Congress Wants Microsoft’s Smith Testimony on Email Hacks

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(Bloomberg) -- A House committee has invited Brad Smith, Microsoft Corp.’s president, to testify about how the company is responding to hacks into US government officials’ Microsoft-powered email accounts and other breaches.

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In a letter, the House Committee on Homeland Security’s top Republican and Democrat asked Smith to appear at a May 22 hearing focused on the company’s cybersecurity shortfalls and homeland security implications.

The lawmakers pointed to a March federal report that reviewed a 2023 compromise of the Microsoft Exchange Online mailboxes of 22 organizations and over 500 individuals around the world by a group “assessed to be affiliated with the People’s Republic of China in pursuit of espionage objectives.”

Among those compromised were senior US government representatives working on national security matters, the report showed. Those included Commerce Secretary Gina Raimondo, US Ambassador to the People’s Republic of China R. Nicholas Burns, and Representative Don Bacon, a Nebraska Republican on the Armed Services Committee.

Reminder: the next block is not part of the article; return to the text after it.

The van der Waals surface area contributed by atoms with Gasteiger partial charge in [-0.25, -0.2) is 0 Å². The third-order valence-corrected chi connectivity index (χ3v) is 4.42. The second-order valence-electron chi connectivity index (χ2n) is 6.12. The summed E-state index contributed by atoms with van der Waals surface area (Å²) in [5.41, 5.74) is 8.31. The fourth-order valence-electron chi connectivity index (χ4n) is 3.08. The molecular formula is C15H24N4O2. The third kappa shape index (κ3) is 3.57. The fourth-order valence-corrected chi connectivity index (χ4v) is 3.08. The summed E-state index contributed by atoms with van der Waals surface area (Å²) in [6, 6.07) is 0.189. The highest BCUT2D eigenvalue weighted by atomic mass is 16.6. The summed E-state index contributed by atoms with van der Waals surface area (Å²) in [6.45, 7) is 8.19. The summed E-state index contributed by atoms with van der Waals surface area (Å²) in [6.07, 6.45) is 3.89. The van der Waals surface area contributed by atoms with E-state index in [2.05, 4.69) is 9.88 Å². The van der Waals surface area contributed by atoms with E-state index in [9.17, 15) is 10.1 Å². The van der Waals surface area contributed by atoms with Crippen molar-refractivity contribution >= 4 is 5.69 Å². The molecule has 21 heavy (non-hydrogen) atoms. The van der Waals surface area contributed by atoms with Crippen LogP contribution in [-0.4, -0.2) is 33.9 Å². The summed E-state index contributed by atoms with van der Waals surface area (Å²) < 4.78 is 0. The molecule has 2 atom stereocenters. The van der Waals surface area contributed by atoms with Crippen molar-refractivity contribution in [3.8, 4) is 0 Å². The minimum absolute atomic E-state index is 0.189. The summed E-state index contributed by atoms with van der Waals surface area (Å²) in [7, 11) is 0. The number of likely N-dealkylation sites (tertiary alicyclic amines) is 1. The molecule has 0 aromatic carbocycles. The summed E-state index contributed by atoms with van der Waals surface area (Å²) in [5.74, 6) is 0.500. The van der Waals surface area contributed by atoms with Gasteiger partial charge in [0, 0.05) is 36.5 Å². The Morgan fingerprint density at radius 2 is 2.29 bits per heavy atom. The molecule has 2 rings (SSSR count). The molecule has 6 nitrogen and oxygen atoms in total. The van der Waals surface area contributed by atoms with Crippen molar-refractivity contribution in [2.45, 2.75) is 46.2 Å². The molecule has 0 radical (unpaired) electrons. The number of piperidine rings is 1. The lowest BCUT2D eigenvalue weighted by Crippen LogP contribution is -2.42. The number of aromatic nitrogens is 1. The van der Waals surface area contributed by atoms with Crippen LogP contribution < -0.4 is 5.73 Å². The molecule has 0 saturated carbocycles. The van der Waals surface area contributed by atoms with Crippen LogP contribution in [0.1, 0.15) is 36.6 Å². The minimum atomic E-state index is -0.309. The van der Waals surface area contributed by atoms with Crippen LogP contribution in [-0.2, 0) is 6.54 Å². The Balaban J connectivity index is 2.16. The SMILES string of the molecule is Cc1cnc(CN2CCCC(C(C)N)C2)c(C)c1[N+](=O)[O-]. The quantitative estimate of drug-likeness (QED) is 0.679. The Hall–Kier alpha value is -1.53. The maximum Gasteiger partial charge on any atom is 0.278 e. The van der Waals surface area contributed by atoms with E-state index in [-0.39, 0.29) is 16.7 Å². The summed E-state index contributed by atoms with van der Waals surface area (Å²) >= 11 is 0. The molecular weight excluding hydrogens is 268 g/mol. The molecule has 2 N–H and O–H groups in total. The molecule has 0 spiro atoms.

Homeland Security Committee Chairman Mark Green of Tennessee and ranking panel Democrat Bennie Thompson of Mississippi said they are encouraged by Microsoft’s recent commitments to improve its cybersecurity practices. But they underscore there are “serious questions” about “an apparent lack of accountability and oversight.”

“It is imperative that Microsoft, which accounts for nearly 85 percent of the market share in the US government’s productivity software, be held to the same level of accountability as the rest of the US government’s trusted vendors,” they wrote.

In a statement, Microsoft said the company plans to cooperate with the committee but did not specify if Smith would appear on May 22.

“We’re always committed to providing Congress with information that is important to the nation’s security, and we look forward to discussing the specifics of the best time and way to do this,” it said in the statement.

(Updates with Microsoft response in final two paragraphs.)

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